Fernando VII was in this instance very astute or at least his advisers were. He had to neutralise the bandit while avoiding the civil unrest which would undoubtedly occur if he blatantly went after El Tempranillo. His solution was to pardon the outlaw and put him at the head of a force of sixty men. The role was to hunt down and capture bandoleros, a classic example of setting a thief to catch a thief. The unit was the Escuadrón Franco de Protección y Seguridad Pública de Andalucía (The free squadron for the public protection of Andalucía). The impressive title implying that government pay was not at all good.

Ironically El Tempranillo met his end while bringing the bandolero El Barbarello to justice. José Maria Hinojosa Cabacho died on the 23rd of September 1833 from his wounds. He left very little in the way of tangible wealth but a fortune in the folklore of Andalucía.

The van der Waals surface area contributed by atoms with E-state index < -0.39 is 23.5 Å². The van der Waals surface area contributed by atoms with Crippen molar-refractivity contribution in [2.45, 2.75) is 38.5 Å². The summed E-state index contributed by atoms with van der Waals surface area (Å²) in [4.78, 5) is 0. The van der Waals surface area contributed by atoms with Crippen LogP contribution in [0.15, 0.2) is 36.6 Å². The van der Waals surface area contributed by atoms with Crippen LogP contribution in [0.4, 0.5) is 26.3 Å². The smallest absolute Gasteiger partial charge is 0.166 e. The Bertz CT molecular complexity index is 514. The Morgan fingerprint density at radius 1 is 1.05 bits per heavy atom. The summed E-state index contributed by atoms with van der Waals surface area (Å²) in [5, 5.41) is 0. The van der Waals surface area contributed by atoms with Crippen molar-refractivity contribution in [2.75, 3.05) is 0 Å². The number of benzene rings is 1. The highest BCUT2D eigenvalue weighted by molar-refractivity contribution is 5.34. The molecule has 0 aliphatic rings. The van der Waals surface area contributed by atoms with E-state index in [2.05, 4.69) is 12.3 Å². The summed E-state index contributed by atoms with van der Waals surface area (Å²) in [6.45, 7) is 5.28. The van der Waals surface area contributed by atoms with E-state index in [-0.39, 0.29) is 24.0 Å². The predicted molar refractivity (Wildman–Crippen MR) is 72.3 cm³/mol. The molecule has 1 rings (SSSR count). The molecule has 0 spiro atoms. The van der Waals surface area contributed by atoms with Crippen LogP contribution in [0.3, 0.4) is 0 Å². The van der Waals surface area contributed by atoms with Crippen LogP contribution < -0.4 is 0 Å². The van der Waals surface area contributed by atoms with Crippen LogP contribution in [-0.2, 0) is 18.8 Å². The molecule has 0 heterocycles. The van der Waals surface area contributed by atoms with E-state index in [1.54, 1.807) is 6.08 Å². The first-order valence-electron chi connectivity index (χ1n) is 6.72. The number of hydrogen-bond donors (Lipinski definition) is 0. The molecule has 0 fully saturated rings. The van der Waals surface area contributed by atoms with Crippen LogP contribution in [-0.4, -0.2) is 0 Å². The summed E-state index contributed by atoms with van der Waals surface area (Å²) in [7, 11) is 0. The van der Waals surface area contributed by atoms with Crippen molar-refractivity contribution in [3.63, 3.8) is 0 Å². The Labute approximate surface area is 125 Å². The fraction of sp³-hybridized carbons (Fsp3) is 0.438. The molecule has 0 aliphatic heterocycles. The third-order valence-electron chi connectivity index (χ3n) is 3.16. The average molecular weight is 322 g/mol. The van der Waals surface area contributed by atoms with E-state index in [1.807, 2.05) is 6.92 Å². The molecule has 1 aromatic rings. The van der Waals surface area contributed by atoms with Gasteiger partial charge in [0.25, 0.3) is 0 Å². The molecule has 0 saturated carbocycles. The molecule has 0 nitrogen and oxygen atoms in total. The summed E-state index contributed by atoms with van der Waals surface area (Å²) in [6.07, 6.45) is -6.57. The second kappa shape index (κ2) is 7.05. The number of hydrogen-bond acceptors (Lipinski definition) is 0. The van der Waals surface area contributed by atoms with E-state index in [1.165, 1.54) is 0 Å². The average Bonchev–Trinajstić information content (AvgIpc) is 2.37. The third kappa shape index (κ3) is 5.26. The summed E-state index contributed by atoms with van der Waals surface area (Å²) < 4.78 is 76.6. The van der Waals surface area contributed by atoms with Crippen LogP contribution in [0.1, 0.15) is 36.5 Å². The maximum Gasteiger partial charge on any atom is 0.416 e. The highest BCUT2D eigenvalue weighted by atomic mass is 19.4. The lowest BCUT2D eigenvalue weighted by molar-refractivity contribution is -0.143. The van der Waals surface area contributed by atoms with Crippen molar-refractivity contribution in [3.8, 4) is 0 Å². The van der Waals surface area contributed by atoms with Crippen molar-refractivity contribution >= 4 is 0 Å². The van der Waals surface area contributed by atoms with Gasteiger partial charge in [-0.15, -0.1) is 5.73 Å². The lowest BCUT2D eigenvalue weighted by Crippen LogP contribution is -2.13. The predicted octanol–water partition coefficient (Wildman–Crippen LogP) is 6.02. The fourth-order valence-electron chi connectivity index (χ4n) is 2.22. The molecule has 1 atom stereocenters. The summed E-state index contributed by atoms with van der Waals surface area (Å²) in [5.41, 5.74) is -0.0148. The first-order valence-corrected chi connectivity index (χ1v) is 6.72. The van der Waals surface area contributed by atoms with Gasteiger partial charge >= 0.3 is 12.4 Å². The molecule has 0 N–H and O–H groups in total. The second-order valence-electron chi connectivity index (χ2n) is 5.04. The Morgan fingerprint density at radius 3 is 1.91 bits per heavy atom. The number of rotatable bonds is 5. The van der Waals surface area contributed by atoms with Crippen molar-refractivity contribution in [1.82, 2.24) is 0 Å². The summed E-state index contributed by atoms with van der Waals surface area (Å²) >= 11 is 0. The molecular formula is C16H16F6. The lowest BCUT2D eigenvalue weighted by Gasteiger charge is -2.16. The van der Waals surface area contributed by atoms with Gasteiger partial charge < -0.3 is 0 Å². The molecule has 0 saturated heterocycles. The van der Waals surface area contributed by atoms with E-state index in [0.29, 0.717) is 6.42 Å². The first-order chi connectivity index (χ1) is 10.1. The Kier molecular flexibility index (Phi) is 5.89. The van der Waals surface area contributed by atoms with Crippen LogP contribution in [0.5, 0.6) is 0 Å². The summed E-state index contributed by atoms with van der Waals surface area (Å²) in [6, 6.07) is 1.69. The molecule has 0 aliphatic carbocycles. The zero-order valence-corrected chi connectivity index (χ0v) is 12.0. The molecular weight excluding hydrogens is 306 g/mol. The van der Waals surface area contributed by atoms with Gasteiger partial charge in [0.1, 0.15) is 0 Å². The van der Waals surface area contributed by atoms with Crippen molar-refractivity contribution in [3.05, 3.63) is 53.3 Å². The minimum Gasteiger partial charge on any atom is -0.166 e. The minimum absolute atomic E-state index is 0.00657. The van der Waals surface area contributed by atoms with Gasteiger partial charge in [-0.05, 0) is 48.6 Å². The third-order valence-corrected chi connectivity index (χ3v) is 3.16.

Why do seemingly respectable people admire highwaymen and others of their ilk? These people robbed murdered and were generally antisocial, usually meeting their end in a ditch or on the gallows. Is it a reaction to the over organised life we lead today? A yearning from every person worth his salt to be free, to control his own destiny?

If I thought I had half a chance of success, I for one would be out there stalking the open road. El Gordo, demanding money with menaces or perhaps with the threat of a Chinese burn, but certainly carousing in some jovial inn with my cronies.